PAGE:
Friday, January 18, 2013

No Cure for Summertime Shoes

Terrible, God-awful pun. I know this. But I also know fresh kicks for the warmer months is one of the few (to my mind) perks of being forced to sweat for months on end. The last few summers, I've always had a pair of Converse Purcell's around. I love 'em - they're versatile and comfortable, and I love that even the black canvas ones come with the light blue bottom, cause some years they don't.

I still love you, Purcell!

But lately, I've been feeling Vans a great deal, too. Definitely more west coast, more casual, but just as versatile. Last summer I picked up a pair of Old Skools. I love them and wear them still - in fact they are on my feet now as I type, having aged into near slipper comfort.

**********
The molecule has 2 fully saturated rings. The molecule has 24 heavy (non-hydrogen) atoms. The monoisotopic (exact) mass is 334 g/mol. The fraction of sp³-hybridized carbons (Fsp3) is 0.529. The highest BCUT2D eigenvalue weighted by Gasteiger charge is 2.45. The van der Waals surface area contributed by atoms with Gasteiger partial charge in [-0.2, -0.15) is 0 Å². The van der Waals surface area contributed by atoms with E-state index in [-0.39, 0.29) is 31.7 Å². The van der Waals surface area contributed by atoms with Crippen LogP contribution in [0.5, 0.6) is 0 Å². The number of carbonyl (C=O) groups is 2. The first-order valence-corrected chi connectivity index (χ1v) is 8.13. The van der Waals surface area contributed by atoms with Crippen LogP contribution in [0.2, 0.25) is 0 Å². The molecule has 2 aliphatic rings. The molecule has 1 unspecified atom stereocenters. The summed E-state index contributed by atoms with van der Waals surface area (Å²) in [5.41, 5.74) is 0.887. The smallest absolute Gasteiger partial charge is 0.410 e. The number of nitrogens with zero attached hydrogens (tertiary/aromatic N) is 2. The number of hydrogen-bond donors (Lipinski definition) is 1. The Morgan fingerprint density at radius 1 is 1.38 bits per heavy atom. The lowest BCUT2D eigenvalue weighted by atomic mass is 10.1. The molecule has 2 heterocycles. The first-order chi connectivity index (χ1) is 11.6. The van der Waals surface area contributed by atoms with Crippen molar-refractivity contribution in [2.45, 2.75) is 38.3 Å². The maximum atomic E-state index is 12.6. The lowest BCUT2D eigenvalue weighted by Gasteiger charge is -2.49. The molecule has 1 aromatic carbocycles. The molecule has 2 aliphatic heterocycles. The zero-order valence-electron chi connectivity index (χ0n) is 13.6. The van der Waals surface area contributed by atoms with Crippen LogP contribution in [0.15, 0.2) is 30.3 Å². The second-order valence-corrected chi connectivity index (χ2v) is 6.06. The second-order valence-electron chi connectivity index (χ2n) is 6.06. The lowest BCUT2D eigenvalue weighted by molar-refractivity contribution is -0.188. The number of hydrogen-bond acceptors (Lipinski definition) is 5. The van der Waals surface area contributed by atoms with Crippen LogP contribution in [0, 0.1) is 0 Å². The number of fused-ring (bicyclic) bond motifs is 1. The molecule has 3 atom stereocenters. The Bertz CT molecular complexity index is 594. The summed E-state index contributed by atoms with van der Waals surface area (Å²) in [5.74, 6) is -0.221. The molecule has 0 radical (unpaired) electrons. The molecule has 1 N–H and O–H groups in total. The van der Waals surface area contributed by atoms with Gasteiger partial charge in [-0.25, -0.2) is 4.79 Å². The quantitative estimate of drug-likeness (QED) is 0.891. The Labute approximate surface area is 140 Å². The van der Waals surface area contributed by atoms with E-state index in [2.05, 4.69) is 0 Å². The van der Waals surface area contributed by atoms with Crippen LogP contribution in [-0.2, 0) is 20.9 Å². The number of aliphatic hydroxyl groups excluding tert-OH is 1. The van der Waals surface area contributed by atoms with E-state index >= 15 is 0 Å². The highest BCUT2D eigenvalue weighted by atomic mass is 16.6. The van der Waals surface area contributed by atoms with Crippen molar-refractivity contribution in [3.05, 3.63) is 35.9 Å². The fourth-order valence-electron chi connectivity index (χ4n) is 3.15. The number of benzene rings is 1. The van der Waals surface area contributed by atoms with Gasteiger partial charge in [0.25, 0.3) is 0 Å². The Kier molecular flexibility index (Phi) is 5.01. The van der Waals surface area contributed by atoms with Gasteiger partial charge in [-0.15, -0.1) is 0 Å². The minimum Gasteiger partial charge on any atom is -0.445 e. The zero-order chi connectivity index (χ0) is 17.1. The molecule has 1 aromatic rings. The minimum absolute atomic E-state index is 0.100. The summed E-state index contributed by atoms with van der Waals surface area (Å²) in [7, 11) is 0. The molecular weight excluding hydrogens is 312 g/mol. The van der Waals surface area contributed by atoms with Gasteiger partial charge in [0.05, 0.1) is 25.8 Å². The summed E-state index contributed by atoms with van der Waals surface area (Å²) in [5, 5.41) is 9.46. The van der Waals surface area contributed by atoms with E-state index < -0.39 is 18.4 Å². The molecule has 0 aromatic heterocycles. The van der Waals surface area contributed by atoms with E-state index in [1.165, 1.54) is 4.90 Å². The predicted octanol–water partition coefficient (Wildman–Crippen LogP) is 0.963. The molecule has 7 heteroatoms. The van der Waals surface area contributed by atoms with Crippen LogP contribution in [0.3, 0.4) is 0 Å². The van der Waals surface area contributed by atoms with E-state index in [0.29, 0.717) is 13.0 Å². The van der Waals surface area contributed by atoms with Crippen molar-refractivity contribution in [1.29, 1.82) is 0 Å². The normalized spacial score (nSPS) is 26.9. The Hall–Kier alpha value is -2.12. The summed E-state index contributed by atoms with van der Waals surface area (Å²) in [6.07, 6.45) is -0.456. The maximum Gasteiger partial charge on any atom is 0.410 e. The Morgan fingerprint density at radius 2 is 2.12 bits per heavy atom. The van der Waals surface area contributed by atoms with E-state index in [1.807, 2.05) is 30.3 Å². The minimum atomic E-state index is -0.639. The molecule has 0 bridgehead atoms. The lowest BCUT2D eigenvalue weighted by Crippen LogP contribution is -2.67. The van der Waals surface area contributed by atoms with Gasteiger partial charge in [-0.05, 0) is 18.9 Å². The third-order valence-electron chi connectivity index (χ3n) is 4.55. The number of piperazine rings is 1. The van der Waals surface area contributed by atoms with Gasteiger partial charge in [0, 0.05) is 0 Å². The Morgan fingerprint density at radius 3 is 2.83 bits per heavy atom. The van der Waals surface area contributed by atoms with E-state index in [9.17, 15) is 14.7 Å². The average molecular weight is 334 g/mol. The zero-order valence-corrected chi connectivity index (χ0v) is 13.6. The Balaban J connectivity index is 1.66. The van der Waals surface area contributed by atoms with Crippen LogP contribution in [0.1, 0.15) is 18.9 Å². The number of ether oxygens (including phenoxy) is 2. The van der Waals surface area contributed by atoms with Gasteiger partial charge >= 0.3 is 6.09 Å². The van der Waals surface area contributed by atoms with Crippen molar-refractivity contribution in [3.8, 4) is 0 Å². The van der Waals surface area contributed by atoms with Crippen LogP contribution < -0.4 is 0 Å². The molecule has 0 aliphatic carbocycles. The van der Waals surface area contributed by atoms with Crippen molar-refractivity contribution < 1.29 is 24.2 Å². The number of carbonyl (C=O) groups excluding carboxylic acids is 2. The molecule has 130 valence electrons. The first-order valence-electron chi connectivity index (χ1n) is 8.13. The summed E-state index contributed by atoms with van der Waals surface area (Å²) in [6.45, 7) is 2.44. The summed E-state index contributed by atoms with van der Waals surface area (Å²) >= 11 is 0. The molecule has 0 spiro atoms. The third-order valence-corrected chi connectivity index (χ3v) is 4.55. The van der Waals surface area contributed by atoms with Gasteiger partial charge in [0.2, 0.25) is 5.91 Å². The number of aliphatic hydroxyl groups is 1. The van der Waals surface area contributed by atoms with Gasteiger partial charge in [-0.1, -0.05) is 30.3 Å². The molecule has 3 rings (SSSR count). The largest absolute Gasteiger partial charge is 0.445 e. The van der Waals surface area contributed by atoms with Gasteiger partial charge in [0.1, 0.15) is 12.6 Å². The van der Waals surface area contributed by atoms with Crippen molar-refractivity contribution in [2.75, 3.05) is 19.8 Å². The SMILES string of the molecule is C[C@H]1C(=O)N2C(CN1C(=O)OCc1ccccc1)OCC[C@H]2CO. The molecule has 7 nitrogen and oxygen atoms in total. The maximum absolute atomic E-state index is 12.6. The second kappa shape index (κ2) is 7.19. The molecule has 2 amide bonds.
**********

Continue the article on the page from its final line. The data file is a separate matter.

Hi good looking.

This year, however, I have my eye on these bad boys. I heard the angels sing.


Era 59 in black suede with camo accents. The camouflage, though my wife would probably disagree, is very subtly done, and the suede gives it a more refined appearance. However they are sold out at DQM. Sad. But I wait, and I hope, that they will be back in stock soon! (UPDATE - As of January 30, they are available at Urban Outfitters; get them for $55. Thanks Vans customer service for misleading me.)

But if not, you can build your own, in Canvas (and minus the heel accent, which is a feature unique to the Era 59). It's a distant second, but I might pull the trigger. Design your own custom shoes for summer here.

Tuesday, January 15, 2013

NATO Watch Straps